BISMARCK, N.D. (KXNET) — As Thanksgiving and the general December holiday season draws near, many of us will be drawn to our kitchens to help prepare a holiday meal for those we love. However, whenever cooking comes up, it’s good to take fire safety into account — and as numbers from the National Fire Protection Association (NFPA) display, it’s even more important to think about it on Thanksgiving Day.
As it turns out, Thanksgiving Day is more than a day of celebration: it’s also the leading day of the year for kitchen fires to take place. Three to four times more kitchen fires take place on Thanksgiving Day than on any other day of the year.
Home cooking, in itself, is already the leading cause of reported home structure fires and civilian fire injuries, as well as the second-leading cause of civilian fire deaths and direct property damage on average between 2015-2019. During Thanksgiving Day in 2019, approximately 1,400 home cooking fires were reported to U.S. fire departments — over twice the average daily amount.
“Thanksgiving is a hectic holiday, with multiple dishes cooking and baking at the same time, along with lots of guests, entertaining, and other distractions in the home that can make it easy to lose sight of what’s on the stove or in the oven,” said vice president of Outreach and Advocacy at NFPA Lorraine Carli in a press release. “Unattended cooking is the leading cause of home cooking fires, so we strongly encourage people to keep a close eye on what they’re cooking and to minimize the likelihood of getting distracted.”
Here are a few tips from NFPA to help you cook and avoid being cooked this Thanksgiving.
- When cooking a turkey, remain at home at all times, and check the bird regularly.
- Never leave the kitchen while cooking on a stovetop. Some types of cooking (especially those involving frying or sauteing with oil) need constant attention.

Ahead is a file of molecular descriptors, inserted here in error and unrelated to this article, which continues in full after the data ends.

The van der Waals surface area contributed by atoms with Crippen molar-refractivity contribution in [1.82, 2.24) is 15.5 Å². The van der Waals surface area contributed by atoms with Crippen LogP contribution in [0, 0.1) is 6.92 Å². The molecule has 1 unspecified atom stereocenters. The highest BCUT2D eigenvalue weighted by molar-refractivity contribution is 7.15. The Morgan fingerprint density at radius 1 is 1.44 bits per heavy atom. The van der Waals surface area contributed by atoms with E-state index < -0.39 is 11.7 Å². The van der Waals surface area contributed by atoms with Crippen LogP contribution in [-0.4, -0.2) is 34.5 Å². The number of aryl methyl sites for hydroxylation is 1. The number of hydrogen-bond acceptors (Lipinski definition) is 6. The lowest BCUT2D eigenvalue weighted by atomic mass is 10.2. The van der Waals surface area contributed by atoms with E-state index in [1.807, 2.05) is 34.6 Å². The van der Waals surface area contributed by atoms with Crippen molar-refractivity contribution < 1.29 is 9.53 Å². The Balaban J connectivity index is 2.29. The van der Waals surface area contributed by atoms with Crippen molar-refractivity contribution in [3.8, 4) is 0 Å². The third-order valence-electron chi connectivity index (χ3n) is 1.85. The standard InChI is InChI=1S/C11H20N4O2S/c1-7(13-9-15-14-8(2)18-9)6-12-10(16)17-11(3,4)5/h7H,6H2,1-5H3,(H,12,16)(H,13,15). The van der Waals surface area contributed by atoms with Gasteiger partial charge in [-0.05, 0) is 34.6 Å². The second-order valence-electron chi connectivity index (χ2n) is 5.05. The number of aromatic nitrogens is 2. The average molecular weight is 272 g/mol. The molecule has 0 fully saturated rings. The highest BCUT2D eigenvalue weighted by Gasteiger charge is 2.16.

- Make good use of timers, either egg timers or phone timers, to keep track of all cooking times (especially dishes that require more cooking).
- Keep any items that can catch fire- like pot holders, oven mitts, towels, wooden utensils, and food wrappers at least three feet away from the cooking area. Wearing long sleeves and hanging fabrics should be avoided as well.
- Always cook with a lid beside your pan. If you have a fire, slide the lid over the pan and turn off the burner. Do not remove the cover, and let the pan cool for a long time- NEVER throw water or use a fire extinguisher on a kitchen fire.
- In the event of an oven fire, turn off the heat and keep the door closed. Only open the door if you are certain the fire has gone out, and stand to the side as you do so. If you have any concerns, contact your local fire department.
- Keep children at least three feet away from the stove. Kids should also stay away from hot foods and liquids during cooking, as they can be burned by steam or hot liquid splashes.
For more information about fire prevention, visit the NFPA’s website.